Why Do Watches Lose Time & How Do Watches Keep Time?

Why Do Watches Lose Time & How Do Watches Keep Time?

Chances are, right now, you’re wearing a watch. It’s possibly a prized possession or a gift from a loved one. The wristwatch has gone from status symbol to practical necessity and back to status symbol over its illustrious career. Even as mobile phones challenge the need for a watch, people still love them.
No matter how much you cherish your watch, though, it isn’t perfect. Every hour, every second, your watch is losing time. Mechanical watches may lose several seconds a day.

  • If your quartz watch is losing time it could need cleaning or oiling. If you see the minute hand kicking backward slightly before moving forward it’s an indication the gears may be slipping or worn. For mechanical watches, the same applies. If it hasn’t been cleaned or serviced in years this could be the problem.
  • Older watches also may need to be balanced (shaft pivots, springs, jewels).  A worn battery could also be the cause.

How Does a Mechanical Watch Work?

Mechanical clocks have existed for a thousand years, but it took centuries for inventors to figure out how to miniaturize the process so a clock could fit in your pocket or on your wrist. Though the innards of a wristwatch and a grandfather clock look very different, they are fundamentally the same. The key to timekeeping is oscillation.

Inside a mechanical watch, you will find a few essential components: the mainspring (energy), gears (or wheels), escapement, and oscillator.
Depending on whether the watch is a manual or automatic winding watch, it will either have an external winding stem (manual) or an internal oscillating weight (automatic).
The mainspring is wound by the stem or oscillating weight, which is how energy is generated, which is then transmitted through the gears. These gears serve multiple purposes.
They transmit energy to the other parts of the watch and they also turn the hour, minute, and second hands of the face.
The oscillator and escapement work together to regulate the energy and provide balance to the timekeeping function (the oscillator is also referred to as the balance wheel or balance spring).
The escapement transfers the rotating energy of the gears into back-and-forth energy that allows for efficient and accurate timekeeping.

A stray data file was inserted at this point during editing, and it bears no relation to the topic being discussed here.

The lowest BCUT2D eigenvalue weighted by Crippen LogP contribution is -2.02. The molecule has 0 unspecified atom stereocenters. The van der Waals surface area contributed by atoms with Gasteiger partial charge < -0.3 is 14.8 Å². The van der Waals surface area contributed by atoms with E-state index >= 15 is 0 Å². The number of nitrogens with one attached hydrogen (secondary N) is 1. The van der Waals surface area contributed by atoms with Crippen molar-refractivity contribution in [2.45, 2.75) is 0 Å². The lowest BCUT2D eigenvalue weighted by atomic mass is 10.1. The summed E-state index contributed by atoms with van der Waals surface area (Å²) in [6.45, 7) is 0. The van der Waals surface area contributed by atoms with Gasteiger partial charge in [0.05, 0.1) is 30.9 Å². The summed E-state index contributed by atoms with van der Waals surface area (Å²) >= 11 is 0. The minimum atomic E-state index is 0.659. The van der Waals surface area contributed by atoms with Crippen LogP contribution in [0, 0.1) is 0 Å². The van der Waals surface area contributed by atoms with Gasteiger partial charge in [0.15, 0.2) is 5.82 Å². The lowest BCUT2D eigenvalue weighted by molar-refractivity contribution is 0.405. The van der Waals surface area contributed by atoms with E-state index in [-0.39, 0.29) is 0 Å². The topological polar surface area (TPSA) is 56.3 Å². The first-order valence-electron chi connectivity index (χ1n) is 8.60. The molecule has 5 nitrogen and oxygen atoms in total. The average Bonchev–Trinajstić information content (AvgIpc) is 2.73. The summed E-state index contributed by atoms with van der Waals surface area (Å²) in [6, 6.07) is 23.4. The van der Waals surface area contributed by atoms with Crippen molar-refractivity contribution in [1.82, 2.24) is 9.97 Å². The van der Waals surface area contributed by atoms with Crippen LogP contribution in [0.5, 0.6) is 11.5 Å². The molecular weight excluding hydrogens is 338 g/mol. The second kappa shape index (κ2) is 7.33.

How Does a Quartz Watch Work?

Mechanical timekeeping was the only game in town until the 20th century when a Bell Telephone Lab scientist named Warren Marrison developed the first quartz clock in 1927. A quartz clock (or electronic clock) relies on something called crystal oscillation.
Quartz is a naturally occurring mineral that is filled with piezoelectricity, an electric charge. This charge within quartz creates an electric signal that is harnessed for the same sort of oscillation that is created by the oscillator and escapement in a mechanical watch (or a pendulum in a grandfather clock).
By manipulating this intrinsic energy within quartz, an electronic watch can keep accurate time for years.


Why Are Quartz Watches More Accurate?

The key to quartz accuracy is the reason that all watches lose at least some amount of time. No matter how much money you spend on your Rolex, it can’t escape a fundamental principle of the universe: friction.
All of those winding wheels and gears within a mechanical watch are bound by the laws of physics. Energy is lost with each turn, with each bit of contact of the teeth. Furthermore, those internal mechanics are affected by other external factors, like gravity and the weather.
The main way that quartz watches avoid these problems is by eliminating most of the moving parts that can be hampered by physical reality. Additionally, the quartz oscillation occurs without the need for an outside power source, so it doesn’t need to be constantly rewound.
Even some of the best mechanical watches will lose or gain two seconds a day, whereas a cheap quartz watch loses only one second every 30 years.
Quartz watches are still made up of physical parts, though, so even at their most accurate, they are losing time. Modern watches are made with features that can help prevent the effects of temperature and gravity, but the Laws of Thermodynamics are not so easily bypassed.
Some high-end quartz watches do have jeweled movements that reduce friction and make for smoother functioning of the watch, it also causes the watch to lose less time making them more accurate. 


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